A messy job, he set them to work, clad in lab coats acquired from Ferranti.

“The guy who ran the place saw me working with the kids and asked if I’d like to help out with the club, that’s how it all started.”

Willy soon realised where his future lay. Leaving Ferranti he worked briefly with a drugs project, before heading off to America as a canoe instructor at a summer camp.

“You’ve got to remember, we’re talking mid-80s; heroin, aids, HIV.

“The Health Education Board for Scotland and the Scottish Community Education Council gave me a small pot of money to work with the kids in Pilton who came to Fet Lor - we made a drug prevention film and I kept a diary of the project.

“When I went off to America, I wrapped the diary up with a VHS video of the film and a note of how I’d spent all the money.

“Unknown to me, while I was in America other folk had watched the film and when I came home I was offered a post with a drugs education project called Fast Forward.

“That was an eye-opener, I was doing something I loved and I was getting paid for it.”

He pauses, before adding, “Drugs are still a feature. 30 years later, addictions are a huge issue for many the families with who we work.

“They may be more hidden now, but when your life is not that great and you have limited resources to get you from week to week, you would do anything to anaesthetise yourself against it.”

He continues, “That’s what makes me angry; how can it be that in 2018, in the Capital of Scotland, we still have folk who can’t afford food or electricity?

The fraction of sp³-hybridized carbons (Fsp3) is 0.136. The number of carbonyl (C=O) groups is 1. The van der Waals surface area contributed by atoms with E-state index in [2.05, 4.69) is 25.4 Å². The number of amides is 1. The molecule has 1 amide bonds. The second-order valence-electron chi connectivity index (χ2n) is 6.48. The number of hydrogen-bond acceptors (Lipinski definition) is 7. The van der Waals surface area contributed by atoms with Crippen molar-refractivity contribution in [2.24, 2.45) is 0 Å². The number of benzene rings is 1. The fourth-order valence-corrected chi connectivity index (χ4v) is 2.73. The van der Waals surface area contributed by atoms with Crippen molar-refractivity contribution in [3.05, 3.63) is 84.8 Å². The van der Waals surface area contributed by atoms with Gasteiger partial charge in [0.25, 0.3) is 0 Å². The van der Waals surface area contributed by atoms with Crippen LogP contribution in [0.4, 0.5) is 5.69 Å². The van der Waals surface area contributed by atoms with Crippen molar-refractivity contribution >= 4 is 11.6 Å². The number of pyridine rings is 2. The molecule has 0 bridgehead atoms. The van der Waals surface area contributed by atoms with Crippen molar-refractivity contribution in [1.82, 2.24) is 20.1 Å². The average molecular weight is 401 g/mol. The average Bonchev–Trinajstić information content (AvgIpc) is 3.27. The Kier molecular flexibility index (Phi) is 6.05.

“Think about this. You go home tonight, switch the light on. Nothing happens.

“You’ve not blown a fuse, you’ve ran out of money and you’ve no electricity, but you know you can top your meter up in a few days.

“So you just get on with it.

“How much would that impact on your life? And yet we have some families in that situation.

“We have families here who struggle and are working. In the past you struggled when you never had a job and relied on benefits, now, even with a job you can struggle, that’s a reality.”

“The biggest rise in expenditure at the Citadel over the last five years has been food; you can’t sit down and run a workshop with kids if the last meal they had was a day or two ago.”

Over the years, the centre has attracted a number of celebrity champions who recognise the vital, often life-saving work Willy and his team do every day. “We’re doing stuff just now with celebrity chef Tom Kitchin and that is a real boost,” he says, adding, “Tom’s going to be running the marathon for us on the 27 May. Then you’ve got the likes of Hibs’ Darren McGregor, a local lad who as a 14-year-old was playing football out the back, and, of course, John ‘Yogi’ Hughes, whose mum was one of the women who helped start the Citadel.”

Despite the attention brought by these names, Willy can’t see much changing any time soon.

“I heard this lovely story,” he says, “A wee boy is on a beach where thousands of starfish have been washed up on the sand.

“The boy is carefully picking up starfish and carrying them back to the water.

“An old guy walking his dog asks, ‘Why are you bothering, there are too many, you’re never going to save them all

“The wee boy responds by picking up the starfish at the old man’s feet. He carries it to the water and gently places it in the sea and says, ‘I made a difference to that one.’

“That is what we do at the Citadel.”

Visit http://friendsofcitadel.org.uk/ for more details of the work done by the Citadel